The New York City government has set aside $65 million of federal stimulus money to fix the debt crisis among taxi drivers after days, weeks, months of yellow cab protests shutting down bridges and highways. Instead of giving money to the drivers in need, it’s bailing out rich lenders instead, including a big hedge fund in Connecticut.
This is meant to be a simple explainer so I will not attempt to understand or make sense of the city’s decision to bail out lenders not drivers. I can only lay out the dramas involved.
Here in New York, you don’t just paint your car yellow and start picking people up off the street. You need a special taxi medallion for your car to be a taxi and pick up hails, and the city limits the number of medallions out there. As you can imagine, with limited supply and strong demand, the value of a medallion could rise. As Uber and Lyft have completely reshaped the taxi landscape here in the city, that value plummeted, and yellow cab drivers are now underwater, struggling to pay off loans on medallions now worth a fraction of what they started as.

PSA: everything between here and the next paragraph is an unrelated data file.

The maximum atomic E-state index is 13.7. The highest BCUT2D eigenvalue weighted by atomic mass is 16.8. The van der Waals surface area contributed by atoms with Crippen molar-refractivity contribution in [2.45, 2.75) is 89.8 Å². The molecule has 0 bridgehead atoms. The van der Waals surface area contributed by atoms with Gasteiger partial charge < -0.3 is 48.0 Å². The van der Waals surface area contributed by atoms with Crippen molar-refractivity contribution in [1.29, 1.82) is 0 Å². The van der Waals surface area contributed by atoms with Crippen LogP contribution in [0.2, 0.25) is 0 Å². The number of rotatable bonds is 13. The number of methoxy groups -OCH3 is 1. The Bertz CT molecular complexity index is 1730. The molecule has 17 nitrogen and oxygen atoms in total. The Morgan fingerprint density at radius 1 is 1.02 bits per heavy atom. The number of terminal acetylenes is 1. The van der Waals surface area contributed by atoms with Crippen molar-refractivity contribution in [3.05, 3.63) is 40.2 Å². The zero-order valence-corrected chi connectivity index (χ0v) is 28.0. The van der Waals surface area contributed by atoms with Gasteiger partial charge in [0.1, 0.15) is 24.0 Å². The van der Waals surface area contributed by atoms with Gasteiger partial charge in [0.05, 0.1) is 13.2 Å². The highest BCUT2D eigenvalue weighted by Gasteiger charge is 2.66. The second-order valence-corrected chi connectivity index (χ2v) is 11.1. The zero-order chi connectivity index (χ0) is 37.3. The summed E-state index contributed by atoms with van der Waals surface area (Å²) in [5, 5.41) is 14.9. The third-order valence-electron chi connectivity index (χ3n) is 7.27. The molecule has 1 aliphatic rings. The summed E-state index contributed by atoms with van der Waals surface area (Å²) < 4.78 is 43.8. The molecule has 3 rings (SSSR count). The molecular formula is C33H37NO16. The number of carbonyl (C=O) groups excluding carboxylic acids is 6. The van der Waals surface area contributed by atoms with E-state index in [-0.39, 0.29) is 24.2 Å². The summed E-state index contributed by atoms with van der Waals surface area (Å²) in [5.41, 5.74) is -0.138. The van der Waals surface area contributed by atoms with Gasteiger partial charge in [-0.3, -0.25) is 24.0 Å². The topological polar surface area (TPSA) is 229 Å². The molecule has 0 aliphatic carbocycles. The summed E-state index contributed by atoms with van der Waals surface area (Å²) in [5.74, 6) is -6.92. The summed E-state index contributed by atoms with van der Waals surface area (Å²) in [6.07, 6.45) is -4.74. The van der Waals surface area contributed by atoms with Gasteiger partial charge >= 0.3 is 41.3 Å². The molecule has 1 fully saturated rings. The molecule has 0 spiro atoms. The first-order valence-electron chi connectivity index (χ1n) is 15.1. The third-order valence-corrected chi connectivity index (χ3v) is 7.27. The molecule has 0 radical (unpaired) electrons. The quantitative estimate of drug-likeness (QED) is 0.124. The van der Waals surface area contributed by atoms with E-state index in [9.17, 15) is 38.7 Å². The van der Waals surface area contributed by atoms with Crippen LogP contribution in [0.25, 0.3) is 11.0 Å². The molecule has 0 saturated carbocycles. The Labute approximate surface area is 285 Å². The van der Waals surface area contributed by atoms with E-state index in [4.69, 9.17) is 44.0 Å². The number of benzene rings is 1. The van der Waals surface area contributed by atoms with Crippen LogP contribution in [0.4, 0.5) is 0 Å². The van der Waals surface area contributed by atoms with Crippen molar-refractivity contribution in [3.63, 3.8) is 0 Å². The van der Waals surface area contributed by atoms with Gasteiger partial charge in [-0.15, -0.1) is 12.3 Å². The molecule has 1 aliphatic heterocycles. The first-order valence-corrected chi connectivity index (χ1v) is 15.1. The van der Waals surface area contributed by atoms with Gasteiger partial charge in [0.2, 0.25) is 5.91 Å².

Over the past two decades, the city not only watched as these prices skyrocketed, but encouraged it. To put some figures on that, medallion prices shot up 455 percent from 2001 to 2014 (the last city auction for medallions), as the New York Times reported, only to quickly drop again. That meant medallions “went from $200,000 in 2002 to over $1 million in 2014, then crashed to less than $200,000 soon after,” as City and State NY put it.
As The New York Times reported in a series of articles, a group of taxi industry leaders had artificially inflated the price of a medallion to more than $1 million from about $200,000. They channeled immigrant drivers into loans they could not afford, creating a buying spree that drove up the price of the permits, and then extracted hundreds of millions of dollars before the bubble burst.
During the bubble, government officials worsened the problems by exempting the industry from regulations. The city also chose to fill budget gaps by selling medallions and running ads promoting the permits as “better than the stock market.”
The city sold those medallions, profited off of them. Now it’s the drivers who are suffering. As NPR put it in 2018, “cities made millions selling taxi medallions, now drivers are paying the price.”